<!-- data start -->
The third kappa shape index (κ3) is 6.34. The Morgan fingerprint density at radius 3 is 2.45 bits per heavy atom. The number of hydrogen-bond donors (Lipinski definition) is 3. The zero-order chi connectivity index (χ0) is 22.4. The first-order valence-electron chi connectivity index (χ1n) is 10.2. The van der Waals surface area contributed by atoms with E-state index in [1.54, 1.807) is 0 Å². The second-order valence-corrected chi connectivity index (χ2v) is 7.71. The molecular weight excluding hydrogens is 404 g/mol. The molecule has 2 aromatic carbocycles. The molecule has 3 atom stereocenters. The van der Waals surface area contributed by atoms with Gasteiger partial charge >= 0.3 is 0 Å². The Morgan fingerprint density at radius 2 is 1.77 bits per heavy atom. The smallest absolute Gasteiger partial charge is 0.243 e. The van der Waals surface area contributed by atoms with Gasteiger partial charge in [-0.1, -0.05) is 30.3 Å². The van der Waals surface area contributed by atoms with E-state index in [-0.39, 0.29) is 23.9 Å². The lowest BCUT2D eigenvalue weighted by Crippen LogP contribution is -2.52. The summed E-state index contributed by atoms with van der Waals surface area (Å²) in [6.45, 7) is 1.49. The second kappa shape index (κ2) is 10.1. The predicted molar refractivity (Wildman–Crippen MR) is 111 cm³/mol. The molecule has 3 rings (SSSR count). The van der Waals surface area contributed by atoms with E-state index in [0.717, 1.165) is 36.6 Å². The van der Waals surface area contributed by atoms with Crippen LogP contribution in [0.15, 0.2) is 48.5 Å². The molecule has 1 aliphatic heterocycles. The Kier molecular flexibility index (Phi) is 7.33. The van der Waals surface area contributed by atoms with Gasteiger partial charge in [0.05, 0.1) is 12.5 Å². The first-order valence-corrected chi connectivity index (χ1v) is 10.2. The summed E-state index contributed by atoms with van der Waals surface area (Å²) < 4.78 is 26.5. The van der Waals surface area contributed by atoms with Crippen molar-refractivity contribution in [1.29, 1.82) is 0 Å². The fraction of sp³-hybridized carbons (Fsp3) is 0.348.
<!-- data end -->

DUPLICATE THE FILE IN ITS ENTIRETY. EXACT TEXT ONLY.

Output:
The third kappa shape index (κ3) is 6.34. The Morgan fingerprint density at radius 3 is 2.45 bits per heavy atom. The number of hydrogen-bond donors (Lipinski definition) is 3. The zero-order chi connectivity index (χ0) is 22.4. The first-order valence-electron chi connectivity index (χ1n) is 10.2. The van der Waals surface area contributed by atoms with E-state index in [1.54, 1.807) is 0 Å². The second-order valence-corrected chi connectivity index (χ2v) is 7.71. The molecular weight excluding hydrogens is 404 g/mol. The molecule has 2 aromatic carbocycles. The molecule has 3 atom stereocenters. The van der Waals surface area contributed by atoms with Gasteiger partial charge >= 0.3 is 0 Å². The Morgan fingerprint density at radius 2 is 1.77 bits per heavy atom. The smallest absolute Gasteiger partial charge is 0.243 e. The van der Waals surface area contributed by atoms with Gasteiger partial charge in [-0.1, -0.05) is 30.3 Å². The van der Waals surface area contributed by atoms with E-state index in [-0.39, 0.29) is 23.9 Å². The lowest BCUT2D eigenvalue weighted by Crippen LogP contribution is -2.52. The summed E-state index contributed by atoms with van der Waals surface area (Å²) in [6.45, 7) is 1.49. The second kappa shape index (κ2) is 10.1. The predicted molar refractivity (Wildman–Crippen MR) is 111 cm³/mol. The molecule has 3 rings (SSSR count). The van der Waals surface area contributed by atoms with E-state index in [0.717, 1.165) is 36.6 Å². The van der Waals surface area contributed by atoms with Crippen LogP contribution in [0.15, 0.2) is 48.5 Å². The molecule has 1 aliphatic heterocycles. The Kier molecular flexibility index (Phi) is 7.33. The van der Waals surface area contributed by atoms with Gasteiger partial charge in [0.05, 0.1) is 12.5 Å². The first-order valence-corrected chi connectivity index (χ1v) is 10.2. The summed E-state index contributed by atoms with van der Waals surface area (Å²) < 4.78 is 26.5. The van der Waals surface area contributed by atoms with Crippen molar-refractivity contribution in [1.29, 1.82) is 0 Å². The fraction of sp³-hybridized carbons (Fsp3) is 0.348.